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Awards Season

42nd Toronto Int’l Film Festival Paints Early Picture of Oscars

42nd Toronto Int’l Film Festival Paints Early Picture of Oscars
Photo Source: “Three Billboards Outside Ebbing, Missouri”: Merrick Morton / Twentieth Century Fox Film Corporation

This year’s Toronto International Film Festival closed Sept. 17, after screening 339 films in 11 days, with all in attendance looking towards the storied Grolsch People’s Choice Award for Oscar implications.

The Grolsch People’s Choice Award is notorious for its relationship to the Best Picture Oscar, with eight out of the last 10 Audience Award winners receiving an Oscar nomination for best picture, and three of those films—“12 Years a Slave,” “The King’s Speech,” and “Slumdog Millionaire,”—going on to win the film industry’s greatest honor.

This year’s winner, “Three Billboards Outside Ebbing, Missouri,” directed by Martin McDonagh, is hoping to ride its momentum to an Oscar nomination. The film stars Frances McDormand as the mother of a murder victim who uses three billboards in her Missouri town to confront the police’s inability to solve the crime. Rounding out the cast are Woody Harrelson, Sam Rockwell, John Hawkes, and Peter Dinklage. A Fox Searchlight project, the film premiered this year at Venice’s film festival, taking home the award for best screenplay.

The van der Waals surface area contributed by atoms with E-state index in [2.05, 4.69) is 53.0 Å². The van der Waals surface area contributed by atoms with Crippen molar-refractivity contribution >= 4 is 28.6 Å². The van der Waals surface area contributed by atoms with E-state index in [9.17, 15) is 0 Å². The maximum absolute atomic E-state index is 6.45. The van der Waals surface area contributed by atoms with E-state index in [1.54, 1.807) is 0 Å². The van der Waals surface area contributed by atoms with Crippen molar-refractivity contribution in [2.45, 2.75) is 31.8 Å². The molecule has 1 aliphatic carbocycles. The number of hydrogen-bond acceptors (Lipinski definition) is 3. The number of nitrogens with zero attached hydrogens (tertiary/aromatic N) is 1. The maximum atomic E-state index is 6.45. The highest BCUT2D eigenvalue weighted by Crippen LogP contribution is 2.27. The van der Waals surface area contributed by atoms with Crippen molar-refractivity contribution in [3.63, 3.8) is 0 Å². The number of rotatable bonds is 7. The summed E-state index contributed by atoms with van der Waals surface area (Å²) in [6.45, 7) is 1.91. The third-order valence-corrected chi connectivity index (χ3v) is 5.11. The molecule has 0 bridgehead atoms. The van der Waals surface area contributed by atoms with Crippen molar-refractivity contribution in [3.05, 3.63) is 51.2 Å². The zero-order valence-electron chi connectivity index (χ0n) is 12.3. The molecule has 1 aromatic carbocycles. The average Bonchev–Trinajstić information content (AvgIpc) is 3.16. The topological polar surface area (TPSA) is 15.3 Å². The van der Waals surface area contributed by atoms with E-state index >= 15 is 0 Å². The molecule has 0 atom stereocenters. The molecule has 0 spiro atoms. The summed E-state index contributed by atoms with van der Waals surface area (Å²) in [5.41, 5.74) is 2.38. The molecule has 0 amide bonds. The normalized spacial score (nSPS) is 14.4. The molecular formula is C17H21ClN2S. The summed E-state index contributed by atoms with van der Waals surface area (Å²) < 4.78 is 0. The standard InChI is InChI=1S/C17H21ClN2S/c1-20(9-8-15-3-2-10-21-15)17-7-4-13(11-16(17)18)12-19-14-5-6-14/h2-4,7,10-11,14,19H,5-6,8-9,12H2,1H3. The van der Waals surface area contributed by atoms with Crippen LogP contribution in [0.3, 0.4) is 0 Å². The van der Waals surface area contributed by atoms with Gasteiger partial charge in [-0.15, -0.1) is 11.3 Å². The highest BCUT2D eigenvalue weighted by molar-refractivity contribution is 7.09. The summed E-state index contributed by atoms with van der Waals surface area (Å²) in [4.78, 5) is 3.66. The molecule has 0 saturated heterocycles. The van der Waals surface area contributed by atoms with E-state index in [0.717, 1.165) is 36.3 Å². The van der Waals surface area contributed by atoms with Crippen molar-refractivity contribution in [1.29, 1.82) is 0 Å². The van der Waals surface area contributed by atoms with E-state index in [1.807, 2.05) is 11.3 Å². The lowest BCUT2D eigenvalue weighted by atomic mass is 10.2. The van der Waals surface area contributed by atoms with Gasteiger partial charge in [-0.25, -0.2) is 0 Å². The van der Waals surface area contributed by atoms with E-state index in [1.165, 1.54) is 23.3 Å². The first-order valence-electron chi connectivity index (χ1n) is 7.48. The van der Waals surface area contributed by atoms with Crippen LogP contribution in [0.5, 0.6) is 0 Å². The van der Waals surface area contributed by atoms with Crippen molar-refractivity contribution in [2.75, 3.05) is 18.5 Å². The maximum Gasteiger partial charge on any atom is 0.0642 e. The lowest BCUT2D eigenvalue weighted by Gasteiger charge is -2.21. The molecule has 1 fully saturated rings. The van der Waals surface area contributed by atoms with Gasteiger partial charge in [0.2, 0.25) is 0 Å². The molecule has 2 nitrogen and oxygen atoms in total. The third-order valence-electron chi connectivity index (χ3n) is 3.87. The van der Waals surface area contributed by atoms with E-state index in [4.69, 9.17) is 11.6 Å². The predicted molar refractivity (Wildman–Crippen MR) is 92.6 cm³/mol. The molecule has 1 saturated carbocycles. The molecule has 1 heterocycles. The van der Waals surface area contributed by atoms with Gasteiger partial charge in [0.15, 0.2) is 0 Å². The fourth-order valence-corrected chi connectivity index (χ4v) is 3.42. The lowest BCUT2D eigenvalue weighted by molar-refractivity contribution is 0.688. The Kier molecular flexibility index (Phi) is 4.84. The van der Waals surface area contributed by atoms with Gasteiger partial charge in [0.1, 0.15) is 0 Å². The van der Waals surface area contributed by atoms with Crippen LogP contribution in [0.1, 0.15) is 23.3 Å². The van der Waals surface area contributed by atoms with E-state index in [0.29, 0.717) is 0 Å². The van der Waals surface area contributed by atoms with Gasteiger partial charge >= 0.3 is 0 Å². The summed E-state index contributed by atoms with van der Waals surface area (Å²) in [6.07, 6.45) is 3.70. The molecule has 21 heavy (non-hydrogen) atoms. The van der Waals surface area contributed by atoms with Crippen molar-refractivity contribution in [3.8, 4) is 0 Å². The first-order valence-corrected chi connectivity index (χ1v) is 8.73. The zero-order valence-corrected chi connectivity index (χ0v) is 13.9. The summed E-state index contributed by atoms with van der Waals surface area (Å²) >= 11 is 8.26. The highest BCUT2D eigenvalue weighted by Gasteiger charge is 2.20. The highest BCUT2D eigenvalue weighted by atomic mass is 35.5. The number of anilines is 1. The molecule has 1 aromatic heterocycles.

The runner-up for this year’s award was Craig Gillespie’s Tonya Harding biopic “I, Tonya,” starring Margot Robbie as the infamous figure skater who, after a 1994 attack on fellow Olympic figure skater, Nancy Kerrigan, was banned for life from the U.S. Figure Skating Association. The film came into the festival without a domestic distributor, looking to make a deal, and—bucking many trends we have seen this festival season—chose to go with Neon and 30WEST, favoring a traditional theatrical instead of streamed release with platforms such as Netflix. However, Netflix didn’t walk away empty-handed, picking up “Kodachrome,” which stars Jason Sudeikis, Elizabeth Olsen, and Ed Harris, and “Anon,” which stars Clive Owen, Amanda Seyfried, Colm Feore, and Sonya Walger.

The second runner-up for the coveted award was Luca Guadagnino’s “Call Me By Your Name”; the coming-of-age drama premiered at Sundance back in January. The other big winners of the night were Joseph Kahn’s “Bodied,” taking home the Grolsch People’s Choice Midnight Madness Award, and Agnès Varda Jr.’s “Faces Places,” which won the Grolsch People’s Choice Documentary Award. Also catching a lot of attention was the festival’s opening film, “Lady Bird,” from actor-filmmaker Greta Gerwig, making her solo directorial debut. 

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